"My sister didn't start off liking Green Day," he said.

"Oh, she'd get along well with my husband," I said. "He doesn't really like Green Day either. I think he sort of makes fun of me for liking it."

"Why?"

[pause] "Because he's pretentious. [then several sentences of backpedaling, rock/pop distinctions] I respect his opinion! though it is wrong."

Sort of failed at role modeling there. I played him the They Might Be Giants "New York City" in a giant cultural imperialism move.

On another trip, I duly impressed a sysadmin/network engineer with Leonard's credentials; he half-joked that now he must come to the wedding to meet him. We also joked about how verbose Java is. "I don't mind the length of Java code, it's the breadth," he said, stretching his arms apart, as though scrolling through a 200-character-wide line of Java were like catching an improbable trout. I returned: "You know that IDE they have to use? Eclipse? They call it that because Java code is so huge it blocks out the sun."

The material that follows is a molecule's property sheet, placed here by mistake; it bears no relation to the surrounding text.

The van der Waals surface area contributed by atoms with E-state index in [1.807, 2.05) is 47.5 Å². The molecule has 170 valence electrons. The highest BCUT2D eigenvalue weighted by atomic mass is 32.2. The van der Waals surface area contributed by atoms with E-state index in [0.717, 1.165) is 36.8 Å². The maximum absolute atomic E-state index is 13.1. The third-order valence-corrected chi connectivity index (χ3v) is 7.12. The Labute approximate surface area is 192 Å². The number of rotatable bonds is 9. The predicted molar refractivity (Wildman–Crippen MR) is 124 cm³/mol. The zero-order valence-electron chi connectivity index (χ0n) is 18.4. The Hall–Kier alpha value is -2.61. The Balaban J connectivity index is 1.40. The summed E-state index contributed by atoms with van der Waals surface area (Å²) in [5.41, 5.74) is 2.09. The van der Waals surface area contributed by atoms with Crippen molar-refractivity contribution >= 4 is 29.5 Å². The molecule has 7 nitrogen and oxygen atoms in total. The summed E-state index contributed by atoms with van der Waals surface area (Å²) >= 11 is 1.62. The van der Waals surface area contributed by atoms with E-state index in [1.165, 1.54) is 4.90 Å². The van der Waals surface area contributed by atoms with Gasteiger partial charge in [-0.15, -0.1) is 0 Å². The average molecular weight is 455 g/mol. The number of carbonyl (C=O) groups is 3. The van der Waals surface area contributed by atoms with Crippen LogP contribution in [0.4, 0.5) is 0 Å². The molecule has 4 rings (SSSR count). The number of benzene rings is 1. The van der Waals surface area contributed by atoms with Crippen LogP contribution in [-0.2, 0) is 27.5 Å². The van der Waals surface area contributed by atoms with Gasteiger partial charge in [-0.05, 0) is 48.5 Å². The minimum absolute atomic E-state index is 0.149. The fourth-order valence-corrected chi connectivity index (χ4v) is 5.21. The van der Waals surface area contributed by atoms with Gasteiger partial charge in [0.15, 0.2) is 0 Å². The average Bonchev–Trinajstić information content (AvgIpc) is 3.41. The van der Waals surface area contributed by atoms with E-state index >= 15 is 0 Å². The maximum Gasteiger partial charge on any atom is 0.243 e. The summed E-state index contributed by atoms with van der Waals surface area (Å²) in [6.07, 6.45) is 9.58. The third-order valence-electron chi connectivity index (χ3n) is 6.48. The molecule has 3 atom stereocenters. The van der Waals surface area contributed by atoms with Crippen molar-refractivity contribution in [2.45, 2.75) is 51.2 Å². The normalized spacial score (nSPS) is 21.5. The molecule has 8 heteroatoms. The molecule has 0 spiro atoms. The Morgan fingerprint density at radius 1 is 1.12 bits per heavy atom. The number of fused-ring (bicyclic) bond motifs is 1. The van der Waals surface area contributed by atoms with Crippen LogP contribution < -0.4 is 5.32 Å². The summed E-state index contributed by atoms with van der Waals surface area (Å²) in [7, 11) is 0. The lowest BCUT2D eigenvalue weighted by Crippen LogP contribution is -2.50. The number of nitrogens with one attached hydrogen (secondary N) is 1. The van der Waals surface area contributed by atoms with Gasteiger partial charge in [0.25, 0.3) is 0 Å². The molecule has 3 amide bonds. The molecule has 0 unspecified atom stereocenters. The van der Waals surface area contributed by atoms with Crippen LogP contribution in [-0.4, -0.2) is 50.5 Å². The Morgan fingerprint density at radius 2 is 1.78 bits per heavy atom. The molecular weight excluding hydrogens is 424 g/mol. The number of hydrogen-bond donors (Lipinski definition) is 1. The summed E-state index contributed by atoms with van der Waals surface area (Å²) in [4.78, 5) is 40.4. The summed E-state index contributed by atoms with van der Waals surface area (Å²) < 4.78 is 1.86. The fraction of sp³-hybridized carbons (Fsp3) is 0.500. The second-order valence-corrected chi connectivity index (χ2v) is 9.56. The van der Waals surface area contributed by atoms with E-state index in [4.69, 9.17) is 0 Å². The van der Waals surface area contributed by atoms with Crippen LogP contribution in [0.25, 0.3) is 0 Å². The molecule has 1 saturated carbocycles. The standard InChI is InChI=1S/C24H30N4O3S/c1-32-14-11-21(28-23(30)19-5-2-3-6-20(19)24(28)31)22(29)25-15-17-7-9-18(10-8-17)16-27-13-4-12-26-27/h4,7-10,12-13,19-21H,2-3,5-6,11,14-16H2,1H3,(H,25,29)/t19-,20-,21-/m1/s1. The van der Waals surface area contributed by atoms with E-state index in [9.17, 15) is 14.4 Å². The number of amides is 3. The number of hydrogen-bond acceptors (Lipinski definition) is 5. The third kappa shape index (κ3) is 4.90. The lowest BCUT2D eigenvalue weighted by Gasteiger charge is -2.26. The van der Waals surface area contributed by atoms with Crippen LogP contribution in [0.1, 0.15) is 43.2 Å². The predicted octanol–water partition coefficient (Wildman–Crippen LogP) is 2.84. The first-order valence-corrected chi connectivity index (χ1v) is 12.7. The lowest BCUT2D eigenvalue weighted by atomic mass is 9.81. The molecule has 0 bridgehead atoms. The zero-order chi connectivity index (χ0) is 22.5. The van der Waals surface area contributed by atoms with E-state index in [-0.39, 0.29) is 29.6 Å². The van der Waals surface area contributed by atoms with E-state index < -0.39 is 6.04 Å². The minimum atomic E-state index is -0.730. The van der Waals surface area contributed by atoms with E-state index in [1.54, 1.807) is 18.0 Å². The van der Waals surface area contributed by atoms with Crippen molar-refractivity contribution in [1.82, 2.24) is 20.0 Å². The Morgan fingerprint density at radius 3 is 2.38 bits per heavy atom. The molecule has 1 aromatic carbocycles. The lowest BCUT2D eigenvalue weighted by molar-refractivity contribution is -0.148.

So, Leonard, when you arrive for Nandini's wedding, you may have to answer questions about your work for Canonical and defend your musical honor. Honour, if you localize. Localise. Hmm, I guess all my international travel blogging is documenting my internationalisation; I'm transliterating my encodings, discovering jarring UI paradigm differences. "You would think that internationalization and localization would be opposed goals, but no, they're aligned."

Comments

Riana
14 Nov 2010, 10:55 a.m.

Listening to T.I. + reading your internal filkings = thinking "There should be an Indian restaurant called 'Swagat Like Us.'"

Martin
18 Nov 2010, 22:57 p.m.

You have inspired me. I am going to take steps to enhance my glam quotient IMMEDIATELY.